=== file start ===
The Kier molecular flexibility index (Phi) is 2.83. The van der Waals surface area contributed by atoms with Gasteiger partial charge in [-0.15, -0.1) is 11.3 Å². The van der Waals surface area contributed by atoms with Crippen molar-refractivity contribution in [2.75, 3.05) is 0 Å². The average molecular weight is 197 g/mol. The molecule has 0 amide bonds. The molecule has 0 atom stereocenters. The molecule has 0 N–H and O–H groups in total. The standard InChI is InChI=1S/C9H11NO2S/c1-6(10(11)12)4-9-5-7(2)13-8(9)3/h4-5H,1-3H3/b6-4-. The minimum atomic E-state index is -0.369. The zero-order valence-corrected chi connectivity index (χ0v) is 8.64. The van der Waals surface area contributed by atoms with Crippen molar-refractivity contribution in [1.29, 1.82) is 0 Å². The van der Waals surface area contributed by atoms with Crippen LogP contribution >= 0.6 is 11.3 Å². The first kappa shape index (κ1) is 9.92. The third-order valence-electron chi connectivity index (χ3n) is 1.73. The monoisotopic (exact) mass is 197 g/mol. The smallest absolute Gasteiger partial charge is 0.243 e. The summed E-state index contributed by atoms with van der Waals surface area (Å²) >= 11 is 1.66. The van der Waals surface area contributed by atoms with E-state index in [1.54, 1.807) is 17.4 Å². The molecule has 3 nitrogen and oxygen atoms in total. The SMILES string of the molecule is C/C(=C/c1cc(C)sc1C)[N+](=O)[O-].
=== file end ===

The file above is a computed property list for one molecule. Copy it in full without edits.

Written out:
The Kier molecular flexibility index (Phi) is 2.83. The van der Waals surface area contributed by atoms with Gasteiger partial charge in [-0.15, -0.1) is 11.3 Å². The van der Waals surface area contributed by atoms with Crippen molar-refractivity contribution in [2.75, 3.05) is 0 Å². The average molecular weight is 197 g/mol. The molecule has 0 amide bonds. The molecule has 0 atom stereocenters. The molecule has 0 N–H and O–H groups in total. The standard InChI is InChI=1S/C9H11NO2S/c1-6(10(11)12)4-9-5-7(2)13-8(9)3/h4-5H,1-3H3/b6-4-. The minimum atomic E-state index is -0.369. The zero-order valence-corrected chi connectivity index (χ0v) is 8.64. The van der Waals surface area contributed by atoms with Crippen molar-refractivity contribution in [1.29, 1.82) is 0 Å². The van der Waals surface area contributed by atoms with Crippen LogP contribution >= 0.6 is 11.3 Å². The first kappa shape index (κ1) is 9.92. The third-order valence-electron chi connectivity index (χ3n) is 1.73. The monoisotopic (exact) mass is 197 g/mol. The smallest absolute Gasteiger partial charge is 0.243 e. The summed E-state index contributed by atoms with van der Waals surface area (Å²) >= 11 is 1.66. The van der Waals surface area contributed by atoms with E-state index in [1.54, 1.807) is 17.4 Å². The molecule has 3 nitrogen and oxygen atoms in total. The SMILES string of the molecule is C/C(=C/c1cc(C)sc1C)[N+](=O)[O-].